Nevertheless, we must look at our safe and carefully planned lives, and be ready to evaluate our priorities. We must realize that our resources and blessings have not been earned but have been entrusted to us so that we might be blessings to others. We must acknowledge that the revelation of the grace of God to the world at large is directly proportionate to the extent that you and I are willing to be vessels of grace.
And now, in addition to all the opportunities that you and I already have to truly “love” someone in need with our actions, thousands of people in the southern United States suddenly and desperately need help.
Of course, you might be too busy to help. Or maybe your budget is too tight and if you helped then you might not have enough left over for the new golf clubs you’ve been wanting. Maybe you feel that it’s someone else’s job or someone else is much more gifted for helping than are you. If so, than you neither see what Christ has done for you upon the cross as He gazed upon your spiritual poverty, or you do not perceive the call that He is sending to you right now to love others.
Don’t wait for an angelic choir to break out in a grooving song to signal your invitation. The need itself is your invitation. Don’t miss your invitation.
Don’t hope for material blessings to reward you for your concern or sacrifice. Don’t even wait for a certificate of appreciation. The fact that you DO help and that it pleases your Father in heaven is your reward (no matter that no one else affirms, approves, or even notices). Don’t miss your reward.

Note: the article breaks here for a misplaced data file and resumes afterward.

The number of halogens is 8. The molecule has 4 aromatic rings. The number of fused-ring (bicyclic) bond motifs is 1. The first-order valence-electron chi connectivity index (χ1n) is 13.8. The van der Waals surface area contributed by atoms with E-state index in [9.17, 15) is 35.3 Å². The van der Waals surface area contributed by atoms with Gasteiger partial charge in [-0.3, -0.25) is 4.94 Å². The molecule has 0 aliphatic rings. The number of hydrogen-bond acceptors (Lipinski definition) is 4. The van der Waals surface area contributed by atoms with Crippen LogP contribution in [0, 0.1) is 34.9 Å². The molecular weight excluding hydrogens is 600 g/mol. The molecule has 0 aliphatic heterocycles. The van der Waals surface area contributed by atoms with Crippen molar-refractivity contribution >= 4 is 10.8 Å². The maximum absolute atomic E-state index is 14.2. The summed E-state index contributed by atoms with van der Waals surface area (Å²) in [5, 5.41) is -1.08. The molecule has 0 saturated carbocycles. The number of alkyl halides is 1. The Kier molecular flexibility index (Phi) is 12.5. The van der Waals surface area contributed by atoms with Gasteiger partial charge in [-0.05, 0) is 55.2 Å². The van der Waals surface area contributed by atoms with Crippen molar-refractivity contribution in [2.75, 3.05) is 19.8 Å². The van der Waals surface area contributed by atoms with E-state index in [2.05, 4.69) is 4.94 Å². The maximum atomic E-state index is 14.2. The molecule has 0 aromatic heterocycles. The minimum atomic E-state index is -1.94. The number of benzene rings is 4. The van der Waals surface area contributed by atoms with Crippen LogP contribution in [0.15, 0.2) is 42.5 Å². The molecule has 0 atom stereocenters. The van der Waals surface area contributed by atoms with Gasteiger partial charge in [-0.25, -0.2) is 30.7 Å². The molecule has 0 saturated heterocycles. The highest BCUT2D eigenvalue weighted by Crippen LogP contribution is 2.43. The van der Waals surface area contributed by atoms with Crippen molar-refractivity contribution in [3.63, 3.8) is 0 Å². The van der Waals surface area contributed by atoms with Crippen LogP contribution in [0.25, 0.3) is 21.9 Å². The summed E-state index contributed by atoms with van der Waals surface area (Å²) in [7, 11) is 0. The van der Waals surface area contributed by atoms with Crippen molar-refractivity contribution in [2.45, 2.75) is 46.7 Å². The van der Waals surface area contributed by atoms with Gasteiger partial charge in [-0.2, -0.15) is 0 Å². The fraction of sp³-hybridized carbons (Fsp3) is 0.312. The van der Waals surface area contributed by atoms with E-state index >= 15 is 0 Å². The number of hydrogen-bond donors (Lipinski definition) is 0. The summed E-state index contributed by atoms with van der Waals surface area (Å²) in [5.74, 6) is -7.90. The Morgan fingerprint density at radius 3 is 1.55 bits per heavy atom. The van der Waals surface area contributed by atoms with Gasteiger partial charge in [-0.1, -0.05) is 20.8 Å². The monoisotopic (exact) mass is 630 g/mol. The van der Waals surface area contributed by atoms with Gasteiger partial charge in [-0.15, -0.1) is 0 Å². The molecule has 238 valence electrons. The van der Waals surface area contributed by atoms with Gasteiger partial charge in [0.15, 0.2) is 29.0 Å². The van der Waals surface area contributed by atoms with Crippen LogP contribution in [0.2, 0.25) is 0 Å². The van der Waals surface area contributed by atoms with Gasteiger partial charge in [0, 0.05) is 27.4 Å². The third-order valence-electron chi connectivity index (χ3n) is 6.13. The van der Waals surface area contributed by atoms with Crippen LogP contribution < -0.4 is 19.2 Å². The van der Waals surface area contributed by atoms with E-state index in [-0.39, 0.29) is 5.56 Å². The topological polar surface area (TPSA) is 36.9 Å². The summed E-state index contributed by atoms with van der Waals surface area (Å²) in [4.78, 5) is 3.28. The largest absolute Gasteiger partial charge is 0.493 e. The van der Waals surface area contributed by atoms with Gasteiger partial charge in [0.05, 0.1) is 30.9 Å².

Too often we fail to recognize the privilege being given to us in this day and hour to help someone in real need. But whether you help through your church, denomination, or an organization such as the Red Cross, the question is not “CAN I help?”, but rather, “How WILL I help?” Giving, going, and praying are all things that God’s people should be doing right now to make a difference. But set the bar for yourself higher than you’ve ever set it before. Dare to love others. Dare to love them though you must give of yourself. Dare to love them… even if they ARE strangers.
“Dear friends, since God so loved us, we also ought to love one another. No one has ever seen God; but if we love one another, God lives in us and His love is made complete in us” (1 John 4:11-12 NIV).
But back to the conversation between my wife and son: “Yes,” my wife said, agreeing with him. “Jesus wants us to love even strangers. But, really honey, we don’t have to call them ‘sweetheart, ’ do we? We’ll save that word for the people that we know best, right? We can find other ways to show we love strangers.”
Our son furrowed his eyebrows a bit more intensely, thought for a moment, and then finally said, “All right... sweetheart.”
(Thom Mollohan has ministered in southern Ohio the past ten years and is the pastor of Pathway Community Church. For comments or questions, he may be reached by email at email@example.com).